Christian Weining studied Communication and Cultural Studies at the Zeppelin University in Friedrichshafen and the University of Latvia in Riga. In his thesis and research work, he dealt with the literary field of listener typologies, the connection between philosophical and empirical models of aesthetic experience and analysed the field of empirical literature on the concert experience. In a research project on non-visitors of cultural institutions, which he developed and carried out with Prof. Dr. Martin Tröndle as part of a seminar, he analysed the visiting behaviour to cultural institutions of Berlin students (see publications).
From September 2017 to December 2018 he was a student assistant at the WÜRTH Chair of Cultural Production, from October 2017 to June 2018 assistant at the Bodenseefestival and from June to August 2019 part of the concert organisation team of the Schleswig-Holstein Music Festival. Currently, he is working as project coordinator and research assistant for the interdisciplinary research project Experimental Concert Research (ECR), through which he is also completing his doctorate dissertation project.
In his doctoral thesis, Christian Weining investigates the connection between an individual way of listening to music and the experience of the classical concert in a multi-methodical way. In the music-psychological and sociological literature, typifications are often used to determine musical listening behaviour—however, it is rare that the situational context in which the listening experience is made is taken into account.
It can be assumed that the way of listening has a decisive influence on the concert experience and that different listening styles are evoked depending on the concert format. In order to investigate this assumption, listening styles typical for the classical concert will be identified, based on the modes of reception of an opera audience according to Rössel (2011). These listening styles will then be further analysed with regard to their relation to the experience and different concert formats.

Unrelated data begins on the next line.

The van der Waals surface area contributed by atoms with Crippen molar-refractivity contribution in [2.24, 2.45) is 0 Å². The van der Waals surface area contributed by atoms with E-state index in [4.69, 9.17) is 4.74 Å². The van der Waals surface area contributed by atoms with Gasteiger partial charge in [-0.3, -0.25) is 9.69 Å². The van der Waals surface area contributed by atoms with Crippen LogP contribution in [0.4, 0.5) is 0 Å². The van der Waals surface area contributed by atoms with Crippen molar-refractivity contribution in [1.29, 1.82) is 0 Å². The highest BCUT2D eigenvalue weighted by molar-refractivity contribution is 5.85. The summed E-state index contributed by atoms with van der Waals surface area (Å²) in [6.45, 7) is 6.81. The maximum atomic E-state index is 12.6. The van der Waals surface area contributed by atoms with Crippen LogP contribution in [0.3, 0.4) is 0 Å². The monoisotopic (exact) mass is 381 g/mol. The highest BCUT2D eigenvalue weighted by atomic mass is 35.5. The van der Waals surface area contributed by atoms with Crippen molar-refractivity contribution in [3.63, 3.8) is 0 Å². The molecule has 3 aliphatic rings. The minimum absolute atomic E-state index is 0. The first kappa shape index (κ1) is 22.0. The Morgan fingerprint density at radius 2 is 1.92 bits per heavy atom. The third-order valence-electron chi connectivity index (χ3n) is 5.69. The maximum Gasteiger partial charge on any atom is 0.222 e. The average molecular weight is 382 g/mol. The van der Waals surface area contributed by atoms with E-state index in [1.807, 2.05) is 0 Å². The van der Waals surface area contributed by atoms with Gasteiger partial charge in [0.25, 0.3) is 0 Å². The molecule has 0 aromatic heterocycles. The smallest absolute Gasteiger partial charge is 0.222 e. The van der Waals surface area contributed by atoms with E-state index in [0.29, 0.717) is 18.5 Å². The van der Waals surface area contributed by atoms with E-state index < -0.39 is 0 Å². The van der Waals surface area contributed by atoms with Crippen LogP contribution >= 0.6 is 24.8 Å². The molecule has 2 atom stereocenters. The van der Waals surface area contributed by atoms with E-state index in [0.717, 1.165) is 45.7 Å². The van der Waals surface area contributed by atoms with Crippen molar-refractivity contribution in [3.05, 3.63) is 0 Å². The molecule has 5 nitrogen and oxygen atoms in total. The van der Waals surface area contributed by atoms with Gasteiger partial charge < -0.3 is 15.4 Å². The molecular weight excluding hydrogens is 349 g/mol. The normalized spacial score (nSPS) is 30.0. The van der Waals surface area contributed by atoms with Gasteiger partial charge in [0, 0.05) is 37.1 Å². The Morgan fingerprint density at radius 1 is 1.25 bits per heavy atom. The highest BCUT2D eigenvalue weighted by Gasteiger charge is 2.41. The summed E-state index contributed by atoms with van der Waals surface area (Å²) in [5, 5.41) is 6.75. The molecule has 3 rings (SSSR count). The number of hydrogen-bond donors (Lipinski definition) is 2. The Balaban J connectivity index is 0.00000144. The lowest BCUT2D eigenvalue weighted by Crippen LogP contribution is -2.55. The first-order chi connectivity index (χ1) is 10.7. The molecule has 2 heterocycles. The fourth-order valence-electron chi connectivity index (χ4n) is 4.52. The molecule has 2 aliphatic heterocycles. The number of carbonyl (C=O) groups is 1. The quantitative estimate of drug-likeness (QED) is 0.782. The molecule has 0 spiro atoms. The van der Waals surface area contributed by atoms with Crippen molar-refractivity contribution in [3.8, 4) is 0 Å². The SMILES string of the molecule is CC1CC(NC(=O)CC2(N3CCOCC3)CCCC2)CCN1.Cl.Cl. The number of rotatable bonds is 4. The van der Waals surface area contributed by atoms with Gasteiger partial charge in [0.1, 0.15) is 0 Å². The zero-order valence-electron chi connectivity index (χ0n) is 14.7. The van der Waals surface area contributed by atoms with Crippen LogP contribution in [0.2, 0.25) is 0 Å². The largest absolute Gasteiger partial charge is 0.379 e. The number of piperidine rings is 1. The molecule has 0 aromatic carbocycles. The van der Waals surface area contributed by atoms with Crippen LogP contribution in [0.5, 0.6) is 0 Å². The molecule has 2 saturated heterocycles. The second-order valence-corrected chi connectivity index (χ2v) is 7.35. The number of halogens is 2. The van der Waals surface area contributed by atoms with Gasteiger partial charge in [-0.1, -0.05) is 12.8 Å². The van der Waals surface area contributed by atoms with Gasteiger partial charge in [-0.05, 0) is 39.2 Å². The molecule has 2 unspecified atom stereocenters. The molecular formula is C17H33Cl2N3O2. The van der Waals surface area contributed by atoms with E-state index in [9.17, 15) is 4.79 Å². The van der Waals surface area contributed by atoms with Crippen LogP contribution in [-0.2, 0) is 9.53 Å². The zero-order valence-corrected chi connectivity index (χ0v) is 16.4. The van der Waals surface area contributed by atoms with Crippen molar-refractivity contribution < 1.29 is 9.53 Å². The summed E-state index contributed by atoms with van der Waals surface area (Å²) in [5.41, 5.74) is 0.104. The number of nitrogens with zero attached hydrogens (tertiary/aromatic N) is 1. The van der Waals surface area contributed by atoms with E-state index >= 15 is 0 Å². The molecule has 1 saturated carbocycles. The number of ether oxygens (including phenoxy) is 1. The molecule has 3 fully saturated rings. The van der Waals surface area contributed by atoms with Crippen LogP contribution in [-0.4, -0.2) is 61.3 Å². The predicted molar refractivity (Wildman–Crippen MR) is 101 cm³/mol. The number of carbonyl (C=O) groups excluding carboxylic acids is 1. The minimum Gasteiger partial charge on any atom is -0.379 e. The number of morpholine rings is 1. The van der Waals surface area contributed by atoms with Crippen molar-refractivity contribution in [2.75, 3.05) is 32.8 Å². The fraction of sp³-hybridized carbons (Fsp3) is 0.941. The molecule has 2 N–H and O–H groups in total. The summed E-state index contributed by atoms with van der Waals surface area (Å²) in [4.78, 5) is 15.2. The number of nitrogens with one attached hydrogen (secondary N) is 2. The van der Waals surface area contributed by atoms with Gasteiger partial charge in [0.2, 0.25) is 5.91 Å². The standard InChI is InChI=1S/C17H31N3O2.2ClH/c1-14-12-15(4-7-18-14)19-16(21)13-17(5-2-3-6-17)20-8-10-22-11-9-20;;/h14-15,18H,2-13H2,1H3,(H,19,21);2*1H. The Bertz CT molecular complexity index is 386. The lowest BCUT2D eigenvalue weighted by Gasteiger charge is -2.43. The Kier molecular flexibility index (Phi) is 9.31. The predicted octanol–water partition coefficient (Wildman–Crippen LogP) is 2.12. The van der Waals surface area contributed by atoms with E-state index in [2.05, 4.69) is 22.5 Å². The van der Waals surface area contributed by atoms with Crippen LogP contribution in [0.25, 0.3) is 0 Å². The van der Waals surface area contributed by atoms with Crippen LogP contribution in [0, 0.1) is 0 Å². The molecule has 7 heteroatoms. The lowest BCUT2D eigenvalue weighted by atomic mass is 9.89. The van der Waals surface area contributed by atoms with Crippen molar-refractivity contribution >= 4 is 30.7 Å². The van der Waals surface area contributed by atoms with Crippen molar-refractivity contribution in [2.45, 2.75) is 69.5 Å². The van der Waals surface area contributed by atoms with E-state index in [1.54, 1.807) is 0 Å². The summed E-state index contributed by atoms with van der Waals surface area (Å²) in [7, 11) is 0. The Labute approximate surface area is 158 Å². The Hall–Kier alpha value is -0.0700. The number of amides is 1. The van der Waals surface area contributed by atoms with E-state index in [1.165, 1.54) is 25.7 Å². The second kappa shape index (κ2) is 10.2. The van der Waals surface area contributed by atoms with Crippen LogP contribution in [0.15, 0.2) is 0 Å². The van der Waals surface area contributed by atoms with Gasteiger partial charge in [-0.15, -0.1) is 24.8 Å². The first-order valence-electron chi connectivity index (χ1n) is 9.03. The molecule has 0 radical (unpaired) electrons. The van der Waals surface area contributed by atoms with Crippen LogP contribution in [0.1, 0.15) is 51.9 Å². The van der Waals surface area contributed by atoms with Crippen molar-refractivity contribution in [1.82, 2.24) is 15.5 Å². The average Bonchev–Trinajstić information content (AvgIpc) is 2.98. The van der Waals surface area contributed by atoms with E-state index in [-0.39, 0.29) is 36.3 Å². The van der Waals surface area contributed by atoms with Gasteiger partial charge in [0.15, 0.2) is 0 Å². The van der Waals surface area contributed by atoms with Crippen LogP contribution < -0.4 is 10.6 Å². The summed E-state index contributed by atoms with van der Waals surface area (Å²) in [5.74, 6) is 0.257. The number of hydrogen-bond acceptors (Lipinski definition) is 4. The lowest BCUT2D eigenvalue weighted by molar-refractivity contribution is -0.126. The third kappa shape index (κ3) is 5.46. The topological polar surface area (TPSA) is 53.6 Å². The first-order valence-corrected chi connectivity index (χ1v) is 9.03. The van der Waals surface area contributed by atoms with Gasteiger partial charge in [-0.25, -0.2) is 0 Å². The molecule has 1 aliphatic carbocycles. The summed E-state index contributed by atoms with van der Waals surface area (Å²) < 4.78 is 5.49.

Through the interdisciplinary research project Experimental Concert Research (ECR), data from 800 concert visitors will be collected using standardised questionnaires, physiological measurements, qualitative interviews as well as video recordings. The specifically-organised concert series will be conducted as a scientific experiment in the ecologically valid setting of a classical concert. The variation of several concert formats within this series provides the opportunity to investigate the influence of the respective format variations.
With the aim of integrating different methods and against the background of the aesthetic experience’s complexity, both the quantitative and qualitative data obtained will be included in the analysis. The question of typical ways of listening in concert environments and their connection with the overall experience can thus be examined in a promising and multi-perspective way.